Helicobacter pylori (H. pylori) is a common type of bacteria that lives in the acidic environments of your stomach and upper small intestine. An H. pylori breath test, also called a urea breath test, can help a doctor diagnose infections caused by this type of bacteria.

More than half the world’s population is thought to be living with H. pylori. Most people do not have any symptoms.

But when an infection grows too much, it can lead to stomach ulcers and chronic stomach inflammation. It may even increase your risk of developing stomach cancer.

The H. pylori breath test is the most popular noninvasive test for diagnosing H. pylori. Read on to learn more about how this test works, what to expect, and how much it costs.

H. pylori is a common type of bacteria that lives in the stomach and upper small intestines of about 35 percent of people living in the United States. Infections often start in childhood and can persist throughout life if left untreated.

Most people never have any symptoms. But having H. pylori increases your risk of developing:

An H. pylori breath test can help a doctor diagnose the cause of these conditions and may be performed if:

  • you have an ulcer in your stomach or upper small intestine
  • you had an ulcer in the past and were never tested
  • you were already diagnosed with H. pylori and are being retested to see if treatment was effective

A doctor may give you specific instructions on how to prepare for your test. The specific instructions you receive may vary slightly, but you’ll likely be told to:

Your test should be quick and painless. It’s usually performed at a laboratory, but home kits are also available.

Your test will take about 40 minutes. Here’s how the procedure usually goes:

  1. You’ll exhale into a balloon-like bag. The amount of carbon dioxide in your breath is measured.
  2. You’ll drink a small amount (or consume a capsule) of a lemon-flavored solution that contains urea.
  3. About 15 minutes later, you’ll breathe into the bag again. The amount of carbon dioxide is then measured a second time.
  4. You’ll be free to go home after the second measurement of carbon dioxide.

H. pylori bacteria breaks down urea in your stomach and releases extra carbon dioxide in your breath. This test can detect an H. pylori infection by looking at the difference in carbon dioxide levels in your first and second breath samples.

Here’s what your results mean:

  • Positive. You will test positive for H. pylori if the amount of carbon dioxide is higher in your second sample than in your first. This means that you have the bacteria in your stomach.
  • Negative. You will test negative for H. pylori if there’s no difference between samples. This means that you do not have the bacteria in your stomach.

The doctor will contact you when your results are available. They’re usually available within a couple of days of the testing procedure.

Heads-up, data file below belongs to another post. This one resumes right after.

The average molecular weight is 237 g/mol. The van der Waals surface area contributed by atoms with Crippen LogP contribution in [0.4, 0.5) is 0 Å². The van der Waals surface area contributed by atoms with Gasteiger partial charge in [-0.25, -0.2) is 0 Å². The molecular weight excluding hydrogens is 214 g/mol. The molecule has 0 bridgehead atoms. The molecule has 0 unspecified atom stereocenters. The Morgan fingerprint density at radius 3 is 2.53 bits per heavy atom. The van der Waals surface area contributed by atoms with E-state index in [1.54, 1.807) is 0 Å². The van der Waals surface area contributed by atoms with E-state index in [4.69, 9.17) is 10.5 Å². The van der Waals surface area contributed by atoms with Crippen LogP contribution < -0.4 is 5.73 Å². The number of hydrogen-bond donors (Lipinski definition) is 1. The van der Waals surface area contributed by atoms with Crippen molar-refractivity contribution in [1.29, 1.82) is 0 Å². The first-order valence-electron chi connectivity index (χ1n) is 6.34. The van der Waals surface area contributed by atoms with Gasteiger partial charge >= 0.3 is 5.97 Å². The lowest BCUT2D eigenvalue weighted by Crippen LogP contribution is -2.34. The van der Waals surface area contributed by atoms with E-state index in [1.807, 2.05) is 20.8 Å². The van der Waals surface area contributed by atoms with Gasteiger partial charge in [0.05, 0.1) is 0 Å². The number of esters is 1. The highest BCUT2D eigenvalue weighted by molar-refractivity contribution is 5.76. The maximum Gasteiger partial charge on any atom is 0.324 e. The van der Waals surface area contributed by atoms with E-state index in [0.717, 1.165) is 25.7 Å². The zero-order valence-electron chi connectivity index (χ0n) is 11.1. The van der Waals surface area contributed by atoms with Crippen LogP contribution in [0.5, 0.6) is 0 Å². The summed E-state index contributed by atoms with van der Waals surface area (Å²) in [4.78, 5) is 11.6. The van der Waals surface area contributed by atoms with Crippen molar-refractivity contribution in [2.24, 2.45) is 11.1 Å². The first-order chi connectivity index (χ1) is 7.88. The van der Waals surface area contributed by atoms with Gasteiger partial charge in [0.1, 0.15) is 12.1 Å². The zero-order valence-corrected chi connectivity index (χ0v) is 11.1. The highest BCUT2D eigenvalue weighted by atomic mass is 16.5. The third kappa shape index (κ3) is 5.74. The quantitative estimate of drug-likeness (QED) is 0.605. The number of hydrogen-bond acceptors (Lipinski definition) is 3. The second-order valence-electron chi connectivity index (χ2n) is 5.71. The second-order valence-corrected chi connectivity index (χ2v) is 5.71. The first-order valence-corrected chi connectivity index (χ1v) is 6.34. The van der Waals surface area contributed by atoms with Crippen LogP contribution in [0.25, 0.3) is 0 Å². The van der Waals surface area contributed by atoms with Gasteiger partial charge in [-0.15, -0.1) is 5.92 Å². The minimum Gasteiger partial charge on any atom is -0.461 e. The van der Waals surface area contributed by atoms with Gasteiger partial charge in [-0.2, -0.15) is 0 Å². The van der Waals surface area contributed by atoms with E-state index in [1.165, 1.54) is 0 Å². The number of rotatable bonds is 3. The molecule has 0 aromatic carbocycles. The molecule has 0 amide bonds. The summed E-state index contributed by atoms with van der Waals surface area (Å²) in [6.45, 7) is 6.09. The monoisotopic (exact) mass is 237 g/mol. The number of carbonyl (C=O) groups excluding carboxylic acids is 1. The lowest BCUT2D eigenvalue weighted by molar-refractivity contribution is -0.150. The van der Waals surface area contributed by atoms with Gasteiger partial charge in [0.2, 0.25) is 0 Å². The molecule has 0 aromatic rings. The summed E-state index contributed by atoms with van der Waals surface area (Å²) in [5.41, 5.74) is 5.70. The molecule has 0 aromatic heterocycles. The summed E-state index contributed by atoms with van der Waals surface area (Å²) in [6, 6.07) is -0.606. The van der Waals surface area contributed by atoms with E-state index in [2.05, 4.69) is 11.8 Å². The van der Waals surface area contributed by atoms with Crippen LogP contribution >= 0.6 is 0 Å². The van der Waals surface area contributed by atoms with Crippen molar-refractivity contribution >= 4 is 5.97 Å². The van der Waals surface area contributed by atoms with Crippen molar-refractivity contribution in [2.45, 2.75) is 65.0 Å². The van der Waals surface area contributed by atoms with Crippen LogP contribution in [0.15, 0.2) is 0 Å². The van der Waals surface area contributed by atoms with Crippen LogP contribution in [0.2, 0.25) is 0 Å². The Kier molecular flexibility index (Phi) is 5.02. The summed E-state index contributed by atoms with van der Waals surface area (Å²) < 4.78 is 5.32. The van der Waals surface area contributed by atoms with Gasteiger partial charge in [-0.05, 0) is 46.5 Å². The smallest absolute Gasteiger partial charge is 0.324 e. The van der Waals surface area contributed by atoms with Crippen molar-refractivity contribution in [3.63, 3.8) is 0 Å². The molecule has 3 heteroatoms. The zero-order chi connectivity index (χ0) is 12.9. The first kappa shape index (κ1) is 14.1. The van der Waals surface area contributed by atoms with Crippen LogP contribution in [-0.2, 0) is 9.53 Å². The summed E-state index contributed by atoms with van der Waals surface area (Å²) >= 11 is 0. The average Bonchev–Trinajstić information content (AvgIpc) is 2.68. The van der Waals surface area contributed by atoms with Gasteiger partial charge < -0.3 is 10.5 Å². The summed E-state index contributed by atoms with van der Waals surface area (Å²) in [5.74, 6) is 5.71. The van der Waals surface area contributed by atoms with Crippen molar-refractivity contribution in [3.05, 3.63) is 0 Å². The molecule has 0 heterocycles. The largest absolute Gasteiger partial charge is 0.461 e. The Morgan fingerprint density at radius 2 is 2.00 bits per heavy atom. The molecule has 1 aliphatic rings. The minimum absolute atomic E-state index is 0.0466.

If you test negative, the doctor may want to order other tests to understand what’s causing your symptoms.

Other tests are available to help doctors diagnose H. pylori. These tests can be used alongside a breath test. Examples include:

  • Endoscopy. An endoscopy involves putting a long tube with a camera down your throat and into your stomach. A doctor can look for signs of inflammation and irritation in your stomach. They can also take a small tissue sample to test for bacteria.
  • Blood tests. Blood tests look for antibodies that indicate your immune system has fought H. pylori bacteria. They cannot tell you whether you’re currently infected or were infected in the past.
  • Stool tests. Stool tests look for signs of the bacteria in your stool.

Prices for H. pylori breath tests vary based on the laboratory you visit or the manufacturer of your home test. Your insurance may cover part or all of the cost of your test if it’s deemed medically necessary.

Lab prices can range from around $150 to $450. Home tests may be slightly cheaper.

Stool tests are typically cheaper than breath tests but are slightly less accurate. Blood tests also tend to be cheaper, but they are even less accurate.

You may not need treatment if you do not have any problems associated with H. pylori and are not at an elevated risk of stomach cancer.

H. pylori is usually treated with two different antibiotics. This helps prevent bacteria from developing resistance to one of the antibiotics.

Your doctor may also prescribe or recommend an acid-suppressing drug to help give your stomach lining time to heal. These drugs may include:

Due to increases in antibiotic resistance, researchers are also examining the potential benefits of prescribing three antibiotics, taken one after the other.

An H. pylori breath test looks for evidence of an overgrowth of H. pylori bacteria in your stomach and upper small intestines. The test involves blowing into a balloon-like bag to measure carbon dioxide levels in your breath.

If you test positive for H. pylori, your doctor can help you decide on the next steps. Treatment usually includes taking multiple antibiotics and medications that lower acidity levels in your stomach.